Thursday, February 9th 2017

Fujitsu Issues Recall for Battery Packs in Notebook Computers and Workstations

Fujitsu is recalling the Panasonic lithium-ion battery packs used in their CELSIUS H720, LIFEBOOK E752, E733, E743, E753, P702, P772, S710, S752, S762, T732, T734, and T902 notebooks. The battery packs with the CP556150-03, CP579060-01 and CP629458-03 product numbers can overheat and cause serious injuries to consumers. Both the product and serial numbers are visible on the white sticker that's located on the battery. Out of the 5,800 units sold in the United States and 606 units in Canada, Fujitsu has only received one report of the battery catching fire so far. Owners with the affected models should remove their battery packs as soon as possible and contact Fujitsu for a free replacement. They can continue to use their notebooks normally by plugging in the AC power while they wait for the replacement battery.
Source: U.S. Consumer Product Safety Commission
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2 Comments on Fujitsu Issues Recall for Battery Packs in Notebook Computers and Workstations

#1
silentbogo
Out of the 5,800 units sold in the United States and 606 units in Canada, Fujitsu has only received one report of the battery catching fire so far.
They'd better look at their flat packs in U-/UH- series. Had several Fujitsu laptops with faulty battery controllers over the past year or so (all were 3rd and 4th gen Intel). One was so bad, that one cell in a battery pack actually blew up inside the laptop. Good thing that it did not penetrate the vacuum-sealed shell (just looked like a tumor inside a flat 3.7V cell)...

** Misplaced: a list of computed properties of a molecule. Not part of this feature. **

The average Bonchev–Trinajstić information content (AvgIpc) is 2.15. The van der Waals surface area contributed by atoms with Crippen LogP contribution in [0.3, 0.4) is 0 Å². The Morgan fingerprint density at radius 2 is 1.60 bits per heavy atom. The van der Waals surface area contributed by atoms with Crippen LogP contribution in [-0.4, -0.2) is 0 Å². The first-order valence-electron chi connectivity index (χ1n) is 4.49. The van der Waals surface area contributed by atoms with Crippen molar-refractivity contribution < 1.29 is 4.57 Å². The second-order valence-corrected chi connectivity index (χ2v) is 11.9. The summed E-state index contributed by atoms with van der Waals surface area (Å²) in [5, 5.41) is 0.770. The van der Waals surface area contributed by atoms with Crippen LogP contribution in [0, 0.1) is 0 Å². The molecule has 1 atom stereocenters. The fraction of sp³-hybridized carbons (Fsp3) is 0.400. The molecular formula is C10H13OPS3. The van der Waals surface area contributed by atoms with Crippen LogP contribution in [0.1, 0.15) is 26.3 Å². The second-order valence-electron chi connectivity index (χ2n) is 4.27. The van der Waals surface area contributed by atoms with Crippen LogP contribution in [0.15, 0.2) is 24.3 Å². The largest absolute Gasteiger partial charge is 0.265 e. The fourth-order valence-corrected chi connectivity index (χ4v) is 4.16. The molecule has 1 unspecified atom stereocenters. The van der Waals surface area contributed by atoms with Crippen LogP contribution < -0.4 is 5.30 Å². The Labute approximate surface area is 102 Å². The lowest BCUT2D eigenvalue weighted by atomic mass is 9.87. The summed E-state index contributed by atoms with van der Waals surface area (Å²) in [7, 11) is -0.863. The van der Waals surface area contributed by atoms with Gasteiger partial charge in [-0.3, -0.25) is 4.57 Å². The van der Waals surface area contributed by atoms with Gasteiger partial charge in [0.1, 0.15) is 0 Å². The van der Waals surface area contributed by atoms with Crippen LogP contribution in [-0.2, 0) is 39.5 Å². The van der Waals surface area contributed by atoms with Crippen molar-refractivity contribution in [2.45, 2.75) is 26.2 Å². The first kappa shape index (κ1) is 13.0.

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#2
silkstone
silentbogo said:
They'd better look at their flat packs in U-/UH- series. Had several Fujitsu laptops with faulty battery controllers over the past year or so (all were 3rd and 4th gen Intel). One was so bad, that one cell in a battery pack actually blew up inside the laptop. Good thing that it did not penetrate the vacuum-sealed shell (just looked like a tumor inside a flat 3.7V cell)...
Those flat batteries really suck, as I don't think they vent in case of catastrophic failure. The good thing about the cylindrical ones is that they will have weak spots and holes near the positive terminals that allow venting. Still not exactly safe, but a jet of gas is better than an explosion.
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